AUBURN HILLS, Mich. -- Coming off a season-high 27 points, more than he scored in his previous four games combined, Wesley Johnson shared Los Angeles Lakers coach Mike D'Antoni's goal for the small forward's contributions every night.
"His word he always uses is be 'dynamic,' " said Johnson after L.A's 106-102 win over the Detroit Pistons on Friday.
How about a word to describe the Lakers as a team? Unpredictable. Fun. Funpredictable? It applies.
Johnson's offensive outburst might have seemed to come out of nowhere, but really, it fits the type of season the predictably unpredictable Lakers are having. Friday marked the sixth time in the past seven games the Lakers had a different leading scorer.
What does that say?
"It says a lot," Johnson said. "You never know what's going to happen each night. Nick [Young] was last [game], the previous night it was, I think, Jordan [Farmar]. It's like you never know. It's just us playing off one another. Whoever is hot, we keep feeding him."
And when it's not your night to be fed the ball, D'Antoni is trying to get the group to buy into feasting on the defensive end.
While Johnson, who still managed three blocks, shined more on offense than through his normal defensive-stalwart role Friday, for Young it was the complete opposite.
Coming off a season-high 26 points against Brooklyn, Young shot just 3-for-12 against Detroit but still came up with the biggest play of the game, drawing a charge on Josh Smith with 2.7 seconds left and L.A. holding a precarious two-point lead.
The Lakers are so unpredictable this season, they even surprise themselves. It was like "Freaky Friday" out there, with the role reversal featuring Johnson as the scorer and Young as the stopper.
"I know that everybody is all chimed in as a team," Johnson said. "I know that he sacrificed his body ready to take that charge, get that win. That let us know that everybody as a team is all one now."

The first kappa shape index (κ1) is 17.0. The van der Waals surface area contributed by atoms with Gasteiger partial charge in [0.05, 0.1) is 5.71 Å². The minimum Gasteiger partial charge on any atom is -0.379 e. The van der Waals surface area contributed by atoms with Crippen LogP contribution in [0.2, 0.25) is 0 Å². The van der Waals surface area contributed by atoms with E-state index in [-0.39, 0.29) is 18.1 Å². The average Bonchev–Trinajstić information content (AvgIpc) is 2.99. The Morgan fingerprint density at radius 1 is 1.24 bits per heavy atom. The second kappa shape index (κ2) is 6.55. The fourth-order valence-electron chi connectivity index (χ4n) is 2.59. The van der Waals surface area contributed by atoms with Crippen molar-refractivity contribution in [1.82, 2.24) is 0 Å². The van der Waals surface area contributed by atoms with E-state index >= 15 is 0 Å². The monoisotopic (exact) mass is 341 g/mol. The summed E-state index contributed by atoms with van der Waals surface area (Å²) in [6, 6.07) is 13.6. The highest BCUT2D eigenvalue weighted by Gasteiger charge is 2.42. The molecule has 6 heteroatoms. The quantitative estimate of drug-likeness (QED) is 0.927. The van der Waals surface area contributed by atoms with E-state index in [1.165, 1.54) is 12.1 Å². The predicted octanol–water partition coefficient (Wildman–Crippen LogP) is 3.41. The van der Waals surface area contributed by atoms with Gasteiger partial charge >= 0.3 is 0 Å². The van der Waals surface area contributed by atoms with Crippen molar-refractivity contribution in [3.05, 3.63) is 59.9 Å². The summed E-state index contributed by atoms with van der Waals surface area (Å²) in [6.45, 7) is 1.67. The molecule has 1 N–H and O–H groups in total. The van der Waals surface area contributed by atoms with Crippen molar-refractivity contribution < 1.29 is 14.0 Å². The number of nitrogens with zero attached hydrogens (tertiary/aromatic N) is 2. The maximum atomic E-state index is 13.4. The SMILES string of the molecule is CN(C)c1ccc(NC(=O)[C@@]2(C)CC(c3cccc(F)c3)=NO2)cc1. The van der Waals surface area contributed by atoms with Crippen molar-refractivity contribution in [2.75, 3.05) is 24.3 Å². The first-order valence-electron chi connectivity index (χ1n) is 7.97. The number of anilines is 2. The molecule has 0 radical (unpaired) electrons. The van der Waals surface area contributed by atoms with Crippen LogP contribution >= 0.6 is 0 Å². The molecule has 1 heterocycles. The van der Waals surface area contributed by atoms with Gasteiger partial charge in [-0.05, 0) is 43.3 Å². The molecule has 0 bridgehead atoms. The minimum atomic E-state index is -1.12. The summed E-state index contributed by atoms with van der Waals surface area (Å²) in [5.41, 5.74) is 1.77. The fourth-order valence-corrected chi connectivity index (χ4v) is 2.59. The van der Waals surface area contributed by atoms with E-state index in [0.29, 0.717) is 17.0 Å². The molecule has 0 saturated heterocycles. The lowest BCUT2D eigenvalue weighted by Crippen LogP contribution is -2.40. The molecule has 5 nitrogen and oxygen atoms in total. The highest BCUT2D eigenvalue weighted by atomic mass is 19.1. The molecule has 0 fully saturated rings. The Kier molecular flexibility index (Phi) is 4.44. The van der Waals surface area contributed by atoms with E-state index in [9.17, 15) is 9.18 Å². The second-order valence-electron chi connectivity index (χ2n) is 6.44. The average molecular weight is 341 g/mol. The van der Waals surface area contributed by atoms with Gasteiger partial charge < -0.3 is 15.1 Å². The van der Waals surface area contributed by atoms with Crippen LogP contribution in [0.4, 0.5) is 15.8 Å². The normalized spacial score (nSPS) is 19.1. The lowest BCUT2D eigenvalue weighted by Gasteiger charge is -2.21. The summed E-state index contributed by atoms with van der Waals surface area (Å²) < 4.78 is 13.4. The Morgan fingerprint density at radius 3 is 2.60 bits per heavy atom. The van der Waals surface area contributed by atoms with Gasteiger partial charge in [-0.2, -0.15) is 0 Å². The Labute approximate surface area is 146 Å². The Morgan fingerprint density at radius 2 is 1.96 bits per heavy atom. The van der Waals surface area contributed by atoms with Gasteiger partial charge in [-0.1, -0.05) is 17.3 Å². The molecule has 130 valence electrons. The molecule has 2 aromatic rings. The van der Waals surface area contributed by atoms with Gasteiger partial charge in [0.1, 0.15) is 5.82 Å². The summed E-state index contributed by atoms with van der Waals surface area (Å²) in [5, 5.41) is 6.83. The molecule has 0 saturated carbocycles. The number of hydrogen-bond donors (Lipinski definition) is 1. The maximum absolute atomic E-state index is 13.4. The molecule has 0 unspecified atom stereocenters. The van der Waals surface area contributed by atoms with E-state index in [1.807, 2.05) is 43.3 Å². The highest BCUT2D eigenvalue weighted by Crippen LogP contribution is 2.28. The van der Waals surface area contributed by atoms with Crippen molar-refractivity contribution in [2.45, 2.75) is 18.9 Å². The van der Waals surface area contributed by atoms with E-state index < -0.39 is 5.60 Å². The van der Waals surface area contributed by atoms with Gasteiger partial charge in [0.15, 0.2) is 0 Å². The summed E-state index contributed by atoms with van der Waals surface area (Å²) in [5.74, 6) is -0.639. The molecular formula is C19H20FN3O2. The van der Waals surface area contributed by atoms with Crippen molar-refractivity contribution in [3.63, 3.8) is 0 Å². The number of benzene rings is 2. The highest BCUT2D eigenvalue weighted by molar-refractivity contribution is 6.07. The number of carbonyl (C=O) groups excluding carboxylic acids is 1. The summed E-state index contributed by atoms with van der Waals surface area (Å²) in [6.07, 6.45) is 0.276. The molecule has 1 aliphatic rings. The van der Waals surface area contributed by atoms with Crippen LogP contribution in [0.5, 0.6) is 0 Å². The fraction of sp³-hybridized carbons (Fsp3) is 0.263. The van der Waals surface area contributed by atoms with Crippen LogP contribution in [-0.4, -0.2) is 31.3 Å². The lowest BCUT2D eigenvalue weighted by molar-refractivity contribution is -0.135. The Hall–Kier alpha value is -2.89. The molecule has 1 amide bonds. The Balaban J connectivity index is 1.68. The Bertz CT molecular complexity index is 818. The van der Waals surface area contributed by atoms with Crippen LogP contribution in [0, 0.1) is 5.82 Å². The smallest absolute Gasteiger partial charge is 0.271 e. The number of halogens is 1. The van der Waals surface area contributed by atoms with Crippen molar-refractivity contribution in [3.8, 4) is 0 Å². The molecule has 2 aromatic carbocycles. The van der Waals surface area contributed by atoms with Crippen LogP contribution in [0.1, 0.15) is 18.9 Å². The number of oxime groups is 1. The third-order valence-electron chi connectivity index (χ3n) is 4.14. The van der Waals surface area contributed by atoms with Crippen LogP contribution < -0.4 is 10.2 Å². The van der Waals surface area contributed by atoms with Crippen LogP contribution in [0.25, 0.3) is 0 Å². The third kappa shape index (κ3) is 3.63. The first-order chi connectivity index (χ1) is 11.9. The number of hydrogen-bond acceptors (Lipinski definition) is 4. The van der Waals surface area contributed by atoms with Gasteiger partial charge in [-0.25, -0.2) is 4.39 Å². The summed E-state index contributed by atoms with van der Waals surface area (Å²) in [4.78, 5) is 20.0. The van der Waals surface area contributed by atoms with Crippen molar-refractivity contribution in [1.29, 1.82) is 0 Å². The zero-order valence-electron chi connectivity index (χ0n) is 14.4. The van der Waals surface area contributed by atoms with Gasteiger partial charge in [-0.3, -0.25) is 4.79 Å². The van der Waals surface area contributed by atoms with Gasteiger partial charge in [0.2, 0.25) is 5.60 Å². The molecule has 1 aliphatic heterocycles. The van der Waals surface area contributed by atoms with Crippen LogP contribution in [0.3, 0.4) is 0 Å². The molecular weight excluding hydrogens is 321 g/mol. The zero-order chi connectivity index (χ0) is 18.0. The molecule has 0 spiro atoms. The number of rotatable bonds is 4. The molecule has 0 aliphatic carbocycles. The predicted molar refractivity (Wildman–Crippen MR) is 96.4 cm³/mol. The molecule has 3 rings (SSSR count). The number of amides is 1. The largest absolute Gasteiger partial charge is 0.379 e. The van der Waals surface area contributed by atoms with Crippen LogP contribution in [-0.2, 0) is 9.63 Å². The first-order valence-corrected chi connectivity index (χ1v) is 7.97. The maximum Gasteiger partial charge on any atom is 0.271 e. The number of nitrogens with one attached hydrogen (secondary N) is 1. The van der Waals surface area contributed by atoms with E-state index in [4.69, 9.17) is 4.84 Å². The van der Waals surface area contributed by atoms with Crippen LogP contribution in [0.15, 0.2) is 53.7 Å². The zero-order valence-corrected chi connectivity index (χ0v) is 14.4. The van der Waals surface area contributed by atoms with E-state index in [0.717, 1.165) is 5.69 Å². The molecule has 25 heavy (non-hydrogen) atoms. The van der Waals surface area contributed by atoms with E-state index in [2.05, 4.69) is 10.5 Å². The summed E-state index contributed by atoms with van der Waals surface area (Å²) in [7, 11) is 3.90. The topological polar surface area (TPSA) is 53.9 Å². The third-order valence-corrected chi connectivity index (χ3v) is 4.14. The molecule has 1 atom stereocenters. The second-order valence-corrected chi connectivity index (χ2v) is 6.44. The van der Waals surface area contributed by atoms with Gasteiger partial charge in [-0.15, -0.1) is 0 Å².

Said Young: "That felt good to win like that. That's the stuff you only see on TV."
If you tuned in for just the fourth quarter, you might not have recognized Young, who not only came up with the charge, but had as many assists in the final quarter (two) as he had field goals.
"They were keying in on me," Young said. "I had to pass the ball a little bit. I try to do everything. I'm doing everything now."
That's a little like his team, which has now won five out of its past six games to find itself at 9-8, back above .500 for the first time since an opening-night win over the Los Angeles Clippers.
"We come up with different things to make sure we give ourselves a chance," Pau Gasol said.
That involves playing with different personnel combinations and adapting in the moment. Steve Blake had 10 assists through three quarters against Detroit and hit that winning 3-pointer in Houston earlier in the season, but he wasn't on the court in the fourth quarter because Farmar was cooking. The last time the Lakers played Detroit, Jordan Hill was the star with 24 points and 17 rebounds, but once Hill suffered a mild sprain of his left ankle in Friday's first half, it was Shawne Williams (a season-high 20 points to go with nine rebounds) who was the one giving L.A. an unexpected lift.
"I think we're having fun playing together and we're really jelling at this point," Gasol said. "Things are coming together. We're working really well."
Added Young: "We're starting to find ourselves."
And they're doing it by playing outside of their normal comfort zones. After Detroit scored 68 points in the paint through the first three quarters, who thought it would have been the spindly Williams to play nearly the entire fourth quarter in the front court and help limit the Pistons to only eight points down there, while on the other end tipping in an offensive rebound between those big bodies to help ignite the Lakers' rally?
If Johnson is suddenly scoring and Young suddenly defending and Williams suddenly protecting the paint, what does that mean?
"Then we can be really good," D'Antoni said. "I think that's with a lot of players. If they would understand that they can be important any way. ... If you take good shots and you play good basketball and you play great on the defensive end, you run the floor, you run what we try to put a system in, if you make and miss shots it doesn't matter. Now, it takes all the pressure off. I can still be productive."
The unpredictable Lakers have been fun so far, indeed. But there are a couple of other things that can be foreseen that aren't so fun to think about: When will Kobe Bryant come back and how will he fit in? What happens if he takes some time to round into form? Will the team keep its momentum? And what about Steve Nash? How are the minutes divvied up when, or if, he suits up again?